(With apologies to Coupland and McGoohan.)

    --

  • I postponed my afternoon nap, so clarity wasn't one of my strong points. I'm slightly more lucid now. Here goes...

    Slavery in the traditional sense still exists - every time I think of the southern Sudan, I (figuratively) hit my knees and pray for them.

    Slavery in a modern sense exists. The difference between a sweatshop worker and a slave (or a corporate Third World farm worker and a slave) is that the escapees won't be hunted down; it's cheaper to hire a replacement. For now. On top of that, toxic work environments (due to either heavy pesticides in the fields or chemicals in the factory) shorten the lifespan of the workers.

    Slavery in any form is heinous and immoral.

    What CMP (and other publishers) did/do is merely cynical and amoral; they're not in the same league as Nike, Disney, United Brands, and the other Big Boys.

    The Nielsens are a tool used by the cynical and amoral; a small number of teenage eyeballs influence the multi-megabuck decisions of programmers and advertisers, though the I Ching might make a more useful tool. Commercial broadcasting is all about the broadcaster "selling an audience" (measured by a ratings system) to potential advertisers. Again, cynical and amoral. And we are, either literally or by proxy, being trafficked, even though we don't suffer the same fate as slaves.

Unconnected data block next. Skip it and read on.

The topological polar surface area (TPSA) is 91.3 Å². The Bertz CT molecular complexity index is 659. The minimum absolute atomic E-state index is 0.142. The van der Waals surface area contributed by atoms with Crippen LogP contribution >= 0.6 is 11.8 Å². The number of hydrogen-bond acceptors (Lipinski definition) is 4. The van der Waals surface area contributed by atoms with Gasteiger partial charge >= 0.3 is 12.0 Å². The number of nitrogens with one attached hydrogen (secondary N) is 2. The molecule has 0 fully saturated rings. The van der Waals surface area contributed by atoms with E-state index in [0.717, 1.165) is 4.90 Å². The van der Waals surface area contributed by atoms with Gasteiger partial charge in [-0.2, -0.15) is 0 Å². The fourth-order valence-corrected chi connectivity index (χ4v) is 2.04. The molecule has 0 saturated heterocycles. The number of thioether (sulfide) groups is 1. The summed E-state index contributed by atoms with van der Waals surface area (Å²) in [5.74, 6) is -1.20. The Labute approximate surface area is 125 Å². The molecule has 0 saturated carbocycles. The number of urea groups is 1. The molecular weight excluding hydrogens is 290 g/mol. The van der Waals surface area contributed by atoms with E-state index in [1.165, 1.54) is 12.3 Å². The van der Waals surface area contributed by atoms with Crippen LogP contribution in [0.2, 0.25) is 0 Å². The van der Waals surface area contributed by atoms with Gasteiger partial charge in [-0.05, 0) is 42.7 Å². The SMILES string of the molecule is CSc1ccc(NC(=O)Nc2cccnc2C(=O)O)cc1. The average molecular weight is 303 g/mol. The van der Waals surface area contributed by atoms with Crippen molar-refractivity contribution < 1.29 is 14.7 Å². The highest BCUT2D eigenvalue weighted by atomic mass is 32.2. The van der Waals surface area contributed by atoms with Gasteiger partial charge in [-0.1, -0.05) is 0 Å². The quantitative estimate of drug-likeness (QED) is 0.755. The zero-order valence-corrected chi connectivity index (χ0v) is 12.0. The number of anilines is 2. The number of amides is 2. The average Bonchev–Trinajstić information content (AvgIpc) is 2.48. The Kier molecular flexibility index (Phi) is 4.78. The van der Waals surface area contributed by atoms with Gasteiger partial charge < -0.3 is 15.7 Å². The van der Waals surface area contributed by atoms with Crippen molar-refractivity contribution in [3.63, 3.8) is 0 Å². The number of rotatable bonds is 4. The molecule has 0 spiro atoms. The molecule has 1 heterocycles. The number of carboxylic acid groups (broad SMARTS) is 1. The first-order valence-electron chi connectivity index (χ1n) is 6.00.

There but for the grace of God, etc etc...

    --

  • Your slave analogy is both silly and ignorant. What the hell does this have to do with a modern marketplace? Did you just throw this in to support your view of the "evil market" because you have no real knowledge of how the market works?

    Joshua can speak for himself, of course...

    I don't think he (or I) was speaking as someone who is anti-markets.

    The slave analogy is neither silly nor ignorant. It's relevant in that it shows what can happen when the bottom-line concerns of the marketplace crowd out moral issues. The enslavement (and "neo-enslavement", i.e. the cheap labor in the Third World) of peoples, which goes on even today, is one example. The bastardization (YMMV) of the GPL (with all these OSI-compliant "free" and open licenses), and the demonization (YMMV) of RMS (that psycho/utopian/commie/clue-starved Rasputin), may be another example.

    Disclaimer: Smoke-Blowing Mode again.

    --

  • Does Nike really suck?

    Someone from Oxfam told me that Nike were one of the few companies that _don't_ employ slave labour in miserable conditions.

    For this reason I bought Nikes instead of other shoes.

    I've lumped slavery and "neo-slavery" together. Nike's not the worst practitioner - they don't use real slaves, but their history shows a constant search for a Lowest Common Denominator of labor laws. They move their manufacturing from place to place as they find a sweeter deal in another country.